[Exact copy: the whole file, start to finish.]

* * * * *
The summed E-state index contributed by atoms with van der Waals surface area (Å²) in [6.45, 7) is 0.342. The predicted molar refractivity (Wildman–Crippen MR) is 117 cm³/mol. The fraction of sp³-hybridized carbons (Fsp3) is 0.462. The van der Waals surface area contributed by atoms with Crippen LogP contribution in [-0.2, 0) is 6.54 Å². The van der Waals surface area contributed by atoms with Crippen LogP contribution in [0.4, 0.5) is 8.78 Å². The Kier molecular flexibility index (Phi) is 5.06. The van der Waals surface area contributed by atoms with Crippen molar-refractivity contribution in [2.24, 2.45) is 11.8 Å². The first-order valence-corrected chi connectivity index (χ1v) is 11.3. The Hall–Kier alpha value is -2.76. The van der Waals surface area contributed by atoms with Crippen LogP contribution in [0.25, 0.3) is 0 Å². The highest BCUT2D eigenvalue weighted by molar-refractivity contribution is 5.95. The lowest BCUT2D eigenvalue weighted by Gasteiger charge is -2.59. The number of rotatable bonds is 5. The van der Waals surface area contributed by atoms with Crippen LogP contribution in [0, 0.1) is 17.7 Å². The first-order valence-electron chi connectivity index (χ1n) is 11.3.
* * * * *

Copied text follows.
The summed E-state index contributed by atoms with van der Waals surface area (Å²) in [6.45, 7) is 0.342. The predicted molar refractivity (Wildman–Crippen MR) is 117 cm³/mol. The fraction of sp³-hybridized carbons (Fsp3) is 0.462. The van der Waals surface area contributed by atoms with Crippen LogP contribution in [-0.2, 0) is 6.54 Å². The van der Waals surface area contributed by atoms with Crippen LogP contribution in [0.4, 0.5) is 8.78 Å². The Kier molecular flexibility index (Phi) is 5.06. The van der Waals surface area contributed by atoms with Crippen molar-refractivity contribution in [2.24, 2.45) is 11.8 Å². The first-order valence-corrected chi connectivity index (χ1v) is 11.3. The Hall–Kier alpha value is -2.76. The van der Waals surface area contributed by atoms with Crippen LogP contribution in [0.25, 0.3) is 0 Å². The highest BCUT2D eigenvalue weighted by molar-refractivity contribution is 5.95. The lowest BCUT2D eigenvalue weighted by Gasteiger charge is -2.59. The number of rotatable bonds is 5. The van der Waals surface area contributed by atoms with Crippen LogP contribution in [0, 0.1) is 17.7 Å². The first-order valence-electron chi connectivity index (χ1n) is 11.3.